The EU: “An Agreement is Within Reach”
In a very surprising (and potentially welcome) development, some of the main Parties today are indicating that there may be some kind of legally binding regime that emerges after COP-17 after all! Connie Hedegaard, speaking for the EU, which has proposed a “roadmap [at] the core of the negotiations,” said today that “…an agreement is within reach… A framework that would be global, and legally binding.”
While the EU has long been a pusher group on the idea of creating a binding regime, the EU’s proposal for the “roadmap” has received some verbal support from the US, in no small part because it calls on India and China to commit to binding targets. However, poorer nations and blocs, in particular AOSIS, the LDCs, and the African Group are also in favor of the proposal, thus fracturing the coherence of the 131 countries of the G-77 + China. It’s not a simple poor-v-rich nation debate any more. Indeed, last night, AOSIS, the LDCs and the EU released a common statement for greater effort and ambition, and stating that “…all parties to the UNFCCC need to commit…,” and committing to an extension of the Kyoto Protocol.
Moreover, Hedegaard is very explicitly positioning the climate change issue as one that should cross the North-South divide that has characterized climate change: “I find it significant and telling that the poorest countries of the world, the most vulnerable, they now stand together with the EU, that all parties will have to commit in the future.” Further, she pointed out that South Africa and Brazil (half of the BASIC Countries with India and China) have, as of midnight last night, signaled to the EU that it would commit to the binding commitments implicated under the roadmap.
South Africa: the Gracious Host
In a very carefully hedged statement, the South African Minister of Environment positioned itself as active in seeking a solution on the climate change issue and the EU roadmap. “As you know, the negotiations are still ongoing. We are part of finding a solution that would be attractive to all delegates. I’ll just leave it at that.” Lord, what I wouldn’t give to be a fly on the wall of these debates. Of course, given that the press and NGO participants are regularly excluded, that is not likely, unless I get nominated to a national delegation. (Note to self: if academic career doesn’t work out…)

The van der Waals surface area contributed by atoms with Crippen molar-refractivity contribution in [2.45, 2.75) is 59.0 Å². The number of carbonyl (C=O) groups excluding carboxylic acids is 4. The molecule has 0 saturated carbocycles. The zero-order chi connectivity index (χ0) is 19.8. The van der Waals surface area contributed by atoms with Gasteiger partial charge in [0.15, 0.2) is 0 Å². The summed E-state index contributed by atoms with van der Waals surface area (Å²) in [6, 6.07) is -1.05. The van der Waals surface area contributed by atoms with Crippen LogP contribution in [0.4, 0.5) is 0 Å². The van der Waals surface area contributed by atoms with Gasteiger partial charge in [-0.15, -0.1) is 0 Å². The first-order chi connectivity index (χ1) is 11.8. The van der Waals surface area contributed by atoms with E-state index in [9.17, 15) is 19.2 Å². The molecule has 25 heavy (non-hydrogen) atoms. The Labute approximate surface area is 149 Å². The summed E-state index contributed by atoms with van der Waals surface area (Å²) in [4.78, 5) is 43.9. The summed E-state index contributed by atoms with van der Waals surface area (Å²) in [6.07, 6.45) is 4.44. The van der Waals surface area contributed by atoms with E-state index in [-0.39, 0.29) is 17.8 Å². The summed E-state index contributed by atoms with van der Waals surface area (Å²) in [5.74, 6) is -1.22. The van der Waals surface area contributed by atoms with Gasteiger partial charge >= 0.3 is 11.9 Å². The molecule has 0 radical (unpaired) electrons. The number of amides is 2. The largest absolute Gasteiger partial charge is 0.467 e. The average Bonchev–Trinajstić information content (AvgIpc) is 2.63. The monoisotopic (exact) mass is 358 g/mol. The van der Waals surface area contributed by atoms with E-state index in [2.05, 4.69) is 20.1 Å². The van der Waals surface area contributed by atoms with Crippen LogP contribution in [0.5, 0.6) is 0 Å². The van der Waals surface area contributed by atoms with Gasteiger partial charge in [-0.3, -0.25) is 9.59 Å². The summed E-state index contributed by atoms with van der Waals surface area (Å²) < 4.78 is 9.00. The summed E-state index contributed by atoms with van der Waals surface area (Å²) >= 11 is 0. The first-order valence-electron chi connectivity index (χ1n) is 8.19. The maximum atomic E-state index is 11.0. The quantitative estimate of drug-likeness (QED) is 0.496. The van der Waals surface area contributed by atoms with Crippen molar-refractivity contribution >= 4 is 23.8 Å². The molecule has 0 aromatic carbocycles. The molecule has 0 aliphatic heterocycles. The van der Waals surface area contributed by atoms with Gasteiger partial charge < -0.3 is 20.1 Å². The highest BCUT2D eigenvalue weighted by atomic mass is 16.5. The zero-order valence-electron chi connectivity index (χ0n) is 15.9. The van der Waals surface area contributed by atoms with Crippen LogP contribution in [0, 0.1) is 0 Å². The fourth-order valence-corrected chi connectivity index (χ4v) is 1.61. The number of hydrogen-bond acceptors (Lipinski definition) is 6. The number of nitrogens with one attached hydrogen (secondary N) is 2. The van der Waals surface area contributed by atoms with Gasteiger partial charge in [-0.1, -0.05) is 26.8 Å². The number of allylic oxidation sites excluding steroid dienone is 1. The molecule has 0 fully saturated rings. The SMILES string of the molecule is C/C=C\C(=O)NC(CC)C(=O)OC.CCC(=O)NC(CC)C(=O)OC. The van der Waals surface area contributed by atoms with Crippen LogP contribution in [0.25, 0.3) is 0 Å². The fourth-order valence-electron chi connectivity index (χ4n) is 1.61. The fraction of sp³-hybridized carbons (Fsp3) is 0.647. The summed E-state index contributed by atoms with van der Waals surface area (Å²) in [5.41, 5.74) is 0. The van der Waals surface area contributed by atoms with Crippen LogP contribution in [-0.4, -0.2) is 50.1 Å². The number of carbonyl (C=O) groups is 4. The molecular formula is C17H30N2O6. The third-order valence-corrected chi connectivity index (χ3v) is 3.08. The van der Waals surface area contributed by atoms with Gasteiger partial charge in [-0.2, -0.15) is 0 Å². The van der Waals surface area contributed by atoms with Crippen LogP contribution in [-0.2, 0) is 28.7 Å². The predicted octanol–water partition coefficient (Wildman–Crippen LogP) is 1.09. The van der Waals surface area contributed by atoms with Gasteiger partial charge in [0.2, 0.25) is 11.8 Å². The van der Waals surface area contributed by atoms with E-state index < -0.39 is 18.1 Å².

Finally, Hedegaard pointed out that the US has repeatedly said that it would be interested in a legally binding deal under the EU roadmap, provided that others (including developing countries) were bound – a statement that aligns with China’s recent statements. Optimistic, yes?
However, this optimism should be tempered by the fact that this regime is governed by consensus. 1) the Umbrella Group is probably going to be unhappy with an extension of the Kyoto Protocol, and 2) the other two BASIC Countries are unlikely to be happy with the binding agreements implied in the EU roadmap. Further, reports on the text of the roadmap, which has been made available so far only to the press that is actually at COP-17, indicates that the binding targets are only going to come into play “after 2020,” when the current (non-binding) requirements of the Cancún Agreements are commonly held to expire. This agreement could come into force in 2015 – “not an unfair deadline – four more years!” she emphasized – although the US is sending clear signals that it is not interested in establishing a timetable.
Further, alluding to the “small rooms” in which most of the discussions and decisions take place, Hedegaard made it clear (in as diplomatic manner as possible) that “those few big ones… are still not giving in” in committing to a decision in a timely pace. While the COP is scheduled to end today, and may drag out for a few hours more, this may yet scuttle the progress that has been made over the past 2 days.
The Clock is Ticking…
In short, if you want meaningful, binding action now, your choices are: 1) the non-binding Cancún Agreements starting now; 2) an extension of the Kyoto Protocol (sans Canada, Japan, and the US) starting 2012; 3) wait until 2020 for binding cuts to take place. This is not to say that no meaningful action will be taken, but it should be emphasized that, if we are going to cut global emissions in such a way as to prevent serious climate change (i.e., above 2 degrees C), it will have to be done through action that is more ambitious than any of the global commitments or agreements made between now and 2020.
Nor is it clear, for option 2, what extending the Kyoto Protocol would mean. In addition to the fact that three major Annex I economies have clearly stated that they are not interested in a new period, the EU, and technically, post-Soviet states have exceeded their Kyoto requirements. For it to be meaningful, the new Parties would have to create new targets, which would almost certainly be a profoundly politicized issue. You can take a look at some of the options considered by the AWG-KP and AWG-LCA here (PDF – specific to the KP) and here (PDF).
In any case, no Decisions have been announced yet; it is 11:11pm Durban time – the COP-17 is scheduled to end today, and we’ll see what comes out. I predict (hope?) 1) institutionalized GCF; 2) very watered down Kyoto Protocol, obviously sans Canada, US, Japan and BASIC country requirements. The only question remaining is whether Parties will make a commitment to negotiating a binding regime in a future COP to come into force by 2020. That could go anywhere at this point.